The film that All the Real Girls is most often compared to is Zach Braff’s 2004 directorial debut, Garden State. Though Garden State may be the more wholly successful film, All the Real Girls feels less self-conscious and flaunts its average-dude roots, rather than amping up the drama with a hip soundtrack. It’s a must-see for fans of Green or Deschanel, and those who are willing to take a meandering journey through every aspect of love will likely enjoy this modest little film.


The Assassination of Jesse James by the Coward Robert Ford (2007)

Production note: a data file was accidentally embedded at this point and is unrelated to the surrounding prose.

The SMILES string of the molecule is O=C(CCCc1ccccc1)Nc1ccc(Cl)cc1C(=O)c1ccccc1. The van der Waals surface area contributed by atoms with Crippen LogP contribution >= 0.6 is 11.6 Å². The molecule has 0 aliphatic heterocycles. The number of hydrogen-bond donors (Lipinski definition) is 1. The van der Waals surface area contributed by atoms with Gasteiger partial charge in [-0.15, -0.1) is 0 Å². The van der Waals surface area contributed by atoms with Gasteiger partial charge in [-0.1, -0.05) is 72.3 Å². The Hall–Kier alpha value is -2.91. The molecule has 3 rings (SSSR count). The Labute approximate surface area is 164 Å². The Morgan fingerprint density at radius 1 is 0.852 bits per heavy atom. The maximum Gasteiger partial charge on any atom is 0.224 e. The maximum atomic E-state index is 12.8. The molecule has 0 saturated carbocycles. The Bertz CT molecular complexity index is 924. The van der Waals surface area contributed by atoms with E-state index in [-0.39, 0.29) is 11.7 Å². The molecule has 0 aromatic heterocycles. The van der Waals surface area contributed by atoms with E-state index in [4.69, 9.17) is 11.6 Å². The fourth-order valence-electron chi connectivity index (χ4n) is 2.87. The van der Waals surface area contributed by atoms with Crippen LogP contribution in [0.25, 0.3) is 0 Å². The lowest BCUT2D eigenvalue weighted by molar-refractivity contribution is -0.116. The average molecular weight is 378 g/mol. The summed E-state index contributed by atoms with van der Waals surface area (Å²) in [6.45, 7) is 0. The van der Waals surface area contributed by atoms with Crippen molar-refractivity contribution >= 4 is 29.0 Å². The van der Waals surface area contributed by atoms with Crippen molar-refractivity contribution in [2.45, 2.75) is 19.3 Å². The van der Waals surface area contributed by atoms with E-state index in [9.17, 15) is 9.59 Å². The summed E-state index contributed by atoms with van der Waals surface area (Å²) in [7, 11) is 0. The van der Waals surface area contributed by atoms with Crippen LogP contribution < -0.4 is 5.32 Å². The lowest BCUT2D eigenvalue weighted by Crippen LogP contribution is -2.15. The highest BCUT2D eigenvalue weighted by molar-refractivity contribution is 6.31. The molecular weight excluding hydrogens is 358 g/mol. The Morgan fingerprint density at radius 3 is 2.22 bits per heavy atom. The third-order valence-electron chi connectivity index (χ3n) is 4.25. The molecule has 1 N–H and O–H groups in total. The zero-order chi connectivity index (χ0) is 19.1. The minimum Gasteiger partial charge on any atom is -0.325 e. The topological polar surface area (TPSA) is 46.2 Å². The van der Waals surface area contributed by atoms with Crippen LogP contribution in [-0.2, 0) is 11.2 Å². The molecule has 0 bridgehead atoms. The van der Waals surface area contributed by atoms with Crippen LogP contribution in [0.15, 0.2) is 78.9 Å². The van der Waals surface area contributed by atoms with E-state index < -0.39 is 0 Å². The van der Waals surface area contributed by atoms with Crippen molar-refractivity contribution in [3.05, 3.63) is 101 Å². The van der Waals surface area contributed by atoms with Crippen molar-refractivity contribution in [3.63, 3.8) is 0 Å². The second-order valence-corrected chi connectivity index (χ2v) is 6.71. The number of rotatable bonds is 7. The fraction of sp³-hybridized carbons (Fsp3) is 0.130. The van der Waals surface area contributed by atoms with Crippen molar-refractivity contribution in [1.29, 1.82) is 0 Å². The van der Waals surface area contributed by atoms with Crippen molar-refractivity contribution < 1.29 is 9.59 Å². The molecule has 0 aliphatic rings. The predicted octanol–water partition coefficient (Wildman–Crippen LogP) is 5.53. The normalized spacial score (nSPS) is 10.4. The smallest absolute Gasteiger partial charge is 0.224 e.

With its overly thorough title, runtime of 160 minutes, and slow pace, it’s not surprising (though it is definitely infuriating) that 2007’s The Assassination of Jesse James by the Coward Robert Ford did not receive the studio backing or box office success that it deserved. Luckily, the film has gained a strong legion of fans, and many people have found the film through good old-fashioned word of mouth. Casey Affleck’s Oscar nomination for the film has probably also helped the film gain the notoriety that it deserves.